The Patriots’ season came to an end in the wild card playoff round, which meant that their offseason started earlier than what has become the norm in New England over the last few years. This also means that the hunt for the team’s staff members has begun in mid-January for the first time since 2010, and the first assistant coach has already jumped ship: the New York Giants will reportedly hire Joe Judge as their new head coach.
Judge worked in a dual role for the Patriots in 2019: not only did he coach the team’s special teams units like he did since 2012, he also saw the wide receiver position added to his list of responsibilities last offseason. This means, that New England needs to fill two spots suddenly opened up by Judge’s departure. So what will the organization do? Let’s take a look at five potential candidates to fill his shoes.
This one is pretty straight-forward. Unless there are any major developments related to Judge filling his staff in New York, or Josh McDaniels potentially joining the Cleveland Browns as their next head coach, Cam Achord is expected to take over as the Patriots’ special teams coach. Not only does he have a solid résumé to back up his claim to the spot — he served as Judge’s assistant for the last two years and before that coached seemingly every position (including wide receivers) at Southwest Mississippi Community College — but the organization as a whole thinks highly of him.
Thanks to Achord, the special teams role held by Judge since 2015 appears to be relatively easy to fill. The wide receiver position, on the other hand, projects to be a bit more difficult.
For one, no clear-cut successor currently finds itself on the Patriots’ coaching staff considering that Judge only took over the job last offseason following the departure of long-time position coach Chad O’Shea. Furthermore, Josh McDaniels’ future also could have an impact on who will coach New England’s wideouts in 2020 and beyond: if a new offensive coordinator is brought in from outside the organization in case McDaniels departs, will he bring his own guy with him?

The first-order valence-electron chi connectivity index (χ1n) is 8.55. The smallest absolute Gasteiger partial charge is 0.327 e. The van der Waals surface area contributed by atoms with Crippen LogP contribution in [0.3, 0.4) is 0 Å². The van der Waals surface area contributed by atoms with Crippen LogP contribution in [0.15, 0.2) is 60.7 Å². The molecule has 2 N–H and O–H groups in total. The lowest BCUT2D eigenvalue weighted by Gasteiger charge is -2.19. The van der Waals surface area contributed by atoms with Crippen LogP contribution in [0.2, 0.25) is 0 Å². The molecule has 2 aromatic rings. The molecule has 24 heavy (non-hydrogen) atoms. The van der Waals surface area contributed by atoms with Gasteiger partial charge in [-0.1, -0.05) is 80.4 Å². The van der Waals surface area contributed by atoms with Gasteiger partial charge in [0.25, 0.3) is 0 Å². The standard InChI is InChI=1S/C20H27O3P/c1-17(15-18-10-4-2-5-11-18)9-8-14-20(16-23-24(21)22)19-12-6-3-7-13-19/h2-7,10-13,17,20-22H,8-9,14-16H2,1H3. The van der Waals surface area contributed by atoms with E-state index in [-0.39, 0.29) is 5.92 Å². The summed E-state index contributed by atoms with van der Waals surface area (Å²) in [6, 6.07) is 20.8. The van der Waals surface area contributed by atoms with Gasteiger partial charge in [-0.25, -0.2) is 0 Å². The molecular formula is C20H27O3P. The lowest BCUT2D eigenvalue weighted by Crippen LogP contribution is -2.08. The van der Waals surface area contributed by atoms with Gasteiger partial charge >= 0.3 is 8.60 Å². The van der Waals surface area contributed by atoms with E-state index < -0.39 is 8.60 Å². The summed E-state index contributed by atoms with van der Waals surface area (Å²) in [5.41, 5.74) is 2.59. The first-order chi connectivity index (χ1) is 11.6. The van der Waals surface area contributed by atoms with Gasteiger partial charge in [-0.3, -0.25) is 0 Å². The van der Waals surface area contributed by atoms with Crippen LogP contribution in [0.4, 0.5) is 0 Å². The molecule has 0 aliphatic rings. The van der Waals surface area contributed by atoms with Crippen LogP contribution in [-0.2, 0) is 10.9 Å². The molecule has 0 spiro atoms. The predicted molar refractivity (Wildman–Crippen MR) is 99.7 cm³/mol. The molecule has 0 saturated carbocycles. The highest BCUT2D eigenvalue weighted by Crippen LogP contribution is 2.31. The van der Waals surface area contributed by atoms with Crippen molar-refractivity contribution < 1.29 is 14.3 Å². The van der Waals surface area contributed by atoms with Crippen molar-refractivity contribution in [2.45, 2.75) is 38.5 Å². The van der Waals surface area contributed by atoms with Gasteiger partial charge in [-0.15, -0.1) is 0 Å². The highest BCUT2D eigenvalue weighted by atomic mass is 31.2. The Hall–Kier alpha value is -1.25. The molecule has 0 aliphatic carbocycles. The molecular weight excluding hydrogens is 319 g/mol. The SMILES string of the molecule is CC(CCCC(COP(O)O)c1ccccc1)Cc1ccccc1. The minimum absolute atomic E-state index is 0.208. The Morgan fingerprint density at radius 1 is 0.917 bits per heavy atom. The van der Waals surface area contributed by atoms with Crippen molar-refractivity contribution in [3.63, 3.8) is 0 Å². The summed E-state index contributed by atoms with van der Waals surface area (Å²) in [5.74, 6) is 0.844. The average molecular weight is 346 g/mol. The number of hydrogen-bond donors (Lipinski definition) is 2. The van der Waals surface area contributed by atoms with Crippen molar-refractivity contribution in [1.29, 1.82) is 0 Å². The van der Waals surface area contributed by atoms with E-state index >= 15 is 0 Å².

That all being said, let’s take a look at five potential replacements for Judge’s second position:
As noted above, Chad O’Shea is Judge’s predecessor as the Patriots’ wide receivers coach and could now become his successor as well. The 47-year-old, after all, was recently let go by the Miami Dolphins after just one season as their offensive coordinator. A return to New England therefore seems like a logical step that could be beneficial to both parties: O’Shea would be back in a familiar environment — he coached the Patriots’ wide receivers from 2009 to 2018 — and possibly build some momentum towards becoming a coordinator candidate once again, while the team would get an experienced coach to work at two areas that struggled in 2019, wide receivers and red zone offense.
While never officially announced as a member of New England’s coaching staff, former Patriots wide receiver Troy Brown worked closely with the position in 2019. Essentially serving as Judge’s right-hand man while he split duties, Brown was instrumental in getting the rookie wide receivers — N’Keal Harry, Jakobi Meyers and Gunner Olszewski — up to speed. The process and development of the trio might not have always gone smoothly, but Brown’s experience as a pass catcher and role last season could make him a candidate to fill Judge’s former role.
Entering his sixth season with the Patriots, Cole Popovich might be a dark-horse candidate to take over as wide receivers coach. After originally joining New England as a coaching assistant in 2015 — a role he held for four years — he was promoted to assistant running backs coach under Ivan Fears last offseason. While Popovich might be groomed to take over for the 65-year-old Fears one day, it is also possible that the team moves him over to work with the wide receivers in 2020, maybe even in tandem with Brown.
Bill Belichick likes his young coaches to get experience in all three phases of the game, and his sons are no different. His youngest, Brian, served as a scouting assistant in 2016 and as a coaching assistant the last three years and could therefore be a candidate to be elevated to into a position role. That being said, it would still be surprising to see him jump into such a prominent role just yet especially over other potential candidates. It is not unrealistic, however, to see him become assistant special teams coach in case Achord gets promoted.
That all being said, New England could go other routes as well. As noted above, a new offensive coordinator might have his own wide receiver coaches in mind. Furthermore, there is an off-chance that Bill Belichick tries to bring someone like ex-Patriots wide receiver and current San Francisco 49ers assistant Wes Welker or Alabama wide receivers coach Holmon Wiggins on board. For now, however, we will have to first wait for the next domino to fall one way or the other: Josh McDaniels.